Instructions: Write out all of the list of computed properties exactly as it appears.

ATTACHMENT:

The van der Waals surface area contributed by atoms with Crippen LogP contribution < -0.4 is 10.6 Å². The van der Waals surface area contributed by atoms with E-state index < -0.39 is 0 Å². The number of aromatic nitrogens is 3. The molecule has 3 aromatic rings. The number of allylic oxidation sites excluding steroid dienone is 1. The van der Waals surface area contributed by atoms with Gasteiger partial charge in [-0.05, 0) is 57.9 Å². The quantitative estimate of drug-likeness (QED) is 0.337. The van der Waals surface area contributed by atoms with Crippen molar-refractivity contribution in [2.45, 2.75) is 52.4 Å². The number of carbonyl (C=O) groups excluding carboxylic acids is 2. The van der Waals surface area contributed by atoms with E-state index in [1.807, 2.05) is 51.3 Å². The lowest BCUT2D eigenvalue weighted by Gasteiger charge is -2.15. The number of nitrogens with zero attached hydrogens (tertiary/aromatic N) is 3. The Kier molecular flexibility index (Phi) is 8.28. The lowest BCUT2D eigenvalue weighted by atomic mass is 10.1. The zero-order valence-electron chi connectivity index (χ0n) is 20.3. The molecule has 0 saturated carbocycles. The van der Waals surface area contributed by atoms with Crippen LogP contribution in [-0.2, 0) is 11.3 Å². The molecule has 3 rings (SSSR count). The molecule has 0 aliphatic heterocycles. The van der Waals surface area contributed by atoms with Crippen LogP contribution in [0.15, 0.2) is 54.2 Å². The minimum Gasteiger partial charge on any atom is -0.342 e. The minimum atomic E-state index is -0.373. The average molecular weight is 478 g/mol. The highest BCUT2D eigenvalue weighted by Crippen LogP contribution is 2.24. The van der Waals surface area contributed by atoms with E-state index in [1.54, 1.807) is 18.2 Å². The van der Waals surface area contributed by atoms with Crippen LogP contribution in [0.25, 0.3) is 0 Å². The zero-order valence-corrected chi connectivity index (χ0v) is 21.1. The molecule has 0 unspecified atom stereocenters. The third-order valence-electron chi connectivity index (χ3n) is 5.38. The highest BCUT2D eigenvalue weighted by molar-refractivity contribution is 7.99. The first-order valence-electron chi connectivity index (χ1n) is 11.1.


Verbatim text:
The van der Waals surface area contributed by atoms with Crippen LogP contribution < -0.4 is 10.6 Å². The van der Waals surface area contributed by atoms with E-state index < -0.39 is 0 Å². The number of aromatic nitrogens is 3. The molecule has 3 aromatic rings. The number of allylic oxidation sites excluding steroid dienone is 1. The van der Waals surface area contributed by atoms with Gasteiger partial charge in [-0.05, 0) is 57.9 Å². The quantitative estimate of drug-likeness (QED) is 0.337. The van der Waals surface area contributed by atoms with Crippen molar-refractivity contribution in [2.45, 2.75) is 52.4 Å². The number of carbonyl (C=O) groups excluding carboxylic acids is 2. The van der Waals surface area contributed by atoms with E-state index in [1.807, 2.05) is 51.3 Å². The lowest BCUT2D eigenvalue weighted by Gasteiger charge is -2.15. The number of nitrogens with zero attached hydrogens (tertiary/aromatic N) is 3. The Kier molecular flexibility index (Phi) is 8.28. The lowest BCUT2D eigenvalue weighted by atomic mass is 10.1. The zero-order valence-electron chi connectivity index (χ0n) is 20.3. The molecule has 0 saturated carbocycles. The van der Waals surface area contributed by atoms with Crippen LogP contribution in [-0.2, 0) is 11.3 Å². The molecule has 3 rings (SSSR count). The molecule has 0 aliphatic heterocycles. The van der Waals surface area contributed by atoms with Crippen LogP contribution in [0.15, 0.2) is 54.2 Å². The minimum Gasteiger partial charge on any atom is -0.342 e. The minimum atomic E-state index is -0.373. The average molecular weight is 478 g/mol. The highest BCUT2D eigenvalue weighted by Crippen LogP contribution is 2.24. The van der Waals surface area contributed by atoms with E-state index in [1.54, 1.807) is 18.2 Å². The van der Waals surface area contributed by atoms with Crippen LogP contribution in [0.25, 0.3) is 0 Å². The zero-order valence-corrected chi connectivity index (χ0v) is 21.1. The molecule has 0 unspecified atom stereocenters. The third-order valence-electron chi connectivity index (χ3n) is 5.38. The highest BCUT2D eigenvalue weighted by molar-refractivity contribution is 7.99. The first-order valence-electron chi connectivity index (χ1n) is 11.1.